On Monday, April 2, LorkTech, a company cofounded by Case Western Reserve University students Mark Lorkowsi and Michael Giammo, hosted “Celebrating Sustainability and Entrepreneurship” in the Thwing Ballroom. The event supported Kids Against Hunger (KAH), a charity chapter founded by freshman Aditya Rengaswamy.
The event was a networking opportunity for students to meet local business leaders and hear talks on how sustainability and entrepreneurship can be combined for the betterment of both. All proceeds went to KAH.
Roughly 70 people were in attendance, about half of whom were undergraduates. It was a formal occasion to interact with Cleveland-area business leaders and other students with business ideas. LorkTech cofounder Mark Lorkowski approached Rengaswamy after learning about the new chapter of Kids Against Hunger that was established this year.
Lorkowski wanted to support KAH while bringing together people interested in combining sustainability and entrepreneurship to share their ideas.
Several CWRU students from the Entrepreneurs Club gave presentations of their own business ideas. Second-year student Tim Martin talked about Pure, a material that can be incorporated into shoes to reduce microbial growth and odor. Martin and other students aim to create insoles for shoes and eventually market the material to major shoe companies.
Curtis Obert explained his product, Hole Patch, which quickly and cheaply fills potholes until roads can be fully repaired. Obert and his colleagues are in a design competition to win money to invest in their product, which has already been tested in East Cleveland.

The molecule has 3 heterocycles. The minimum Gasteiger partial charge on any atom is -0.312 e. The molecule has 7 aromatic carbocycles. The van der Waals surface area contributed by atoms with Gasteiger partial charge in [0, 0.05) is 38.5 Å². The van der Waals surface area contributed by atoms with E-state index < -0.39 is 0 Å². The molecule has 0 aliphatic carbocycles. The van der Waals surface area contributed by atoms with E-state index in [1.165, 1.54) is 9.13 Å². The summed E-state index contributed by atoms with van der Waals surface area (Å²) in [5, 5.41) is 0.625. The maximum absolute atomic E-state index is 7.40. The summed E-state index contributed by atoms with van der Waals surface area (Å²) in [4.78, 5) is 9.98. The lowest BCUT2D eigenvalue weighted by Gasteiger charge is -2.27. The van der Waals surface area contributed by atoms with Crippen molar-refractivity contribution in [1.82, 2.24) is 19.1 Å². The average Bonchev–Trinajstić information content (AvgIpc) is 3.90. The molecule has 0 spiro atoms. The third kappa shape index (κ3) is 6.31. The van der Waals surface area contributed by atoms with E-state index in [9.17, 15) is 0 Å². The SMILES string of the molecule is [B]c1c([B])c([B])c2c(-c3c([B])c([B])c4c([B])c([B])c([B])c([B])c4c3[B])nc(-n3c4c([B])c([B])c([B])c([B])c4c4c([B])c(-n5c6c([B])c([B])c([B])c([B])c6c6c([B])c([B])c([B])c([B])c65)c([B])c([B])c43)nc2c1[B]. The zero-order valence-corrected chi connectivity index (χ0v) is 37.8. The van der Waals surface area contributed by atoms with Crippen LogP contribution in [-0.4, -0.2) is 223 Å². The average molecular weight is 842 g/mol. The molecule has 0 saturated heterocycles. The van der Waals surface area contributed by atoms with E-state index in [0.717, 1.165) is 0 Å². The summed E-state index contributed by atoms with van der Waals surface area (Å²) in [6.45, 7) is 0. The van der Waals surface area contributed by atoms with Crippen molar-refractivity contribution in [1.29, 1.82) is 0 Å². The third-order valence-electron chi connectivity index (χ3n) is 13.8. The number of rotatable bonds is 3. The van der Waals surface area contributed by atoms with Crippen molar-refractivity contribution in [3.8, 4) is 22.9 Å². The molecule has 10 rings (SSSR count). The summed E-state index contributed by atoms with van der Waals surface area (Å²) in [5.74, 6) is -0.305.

Invited speakers included Jenita McGowan, chief of sustainability for Cleveland; Stephanie Corbett, director of sustainability for CWRU; and Gene Matthews, director of Facilities Services at CWRU.
Ian Charnas, operations manager of think[box] and alumnus of CWRU’s engineering school, delivered a presentation about think[box], a new center that gives university members a chance to design and create products for use in research or entrepreneurial ventures.
The center is currently located in Glennan but is raising $20 million to move permanently to the Lincoln Storage facility at the southern corner of campus. According to Charnas, they have already raised $13 million to accomplish this move.
The event raised over $2000 for KAH. The event began with a cocktail hour and time to browse student and other local presentations, with live music provided by April Kim and Hyun Jin Kim. Both Rengaswamy and Giammo spoke before the invited speakers took the stage.
Celebrating Sustainability and Entrepreneurship gave students the opportunity to meet these leaders in both disciplines as well as other students already working on entrepreneurial projects. The event was advertised across campus including through USG’s Student Sustainability Council.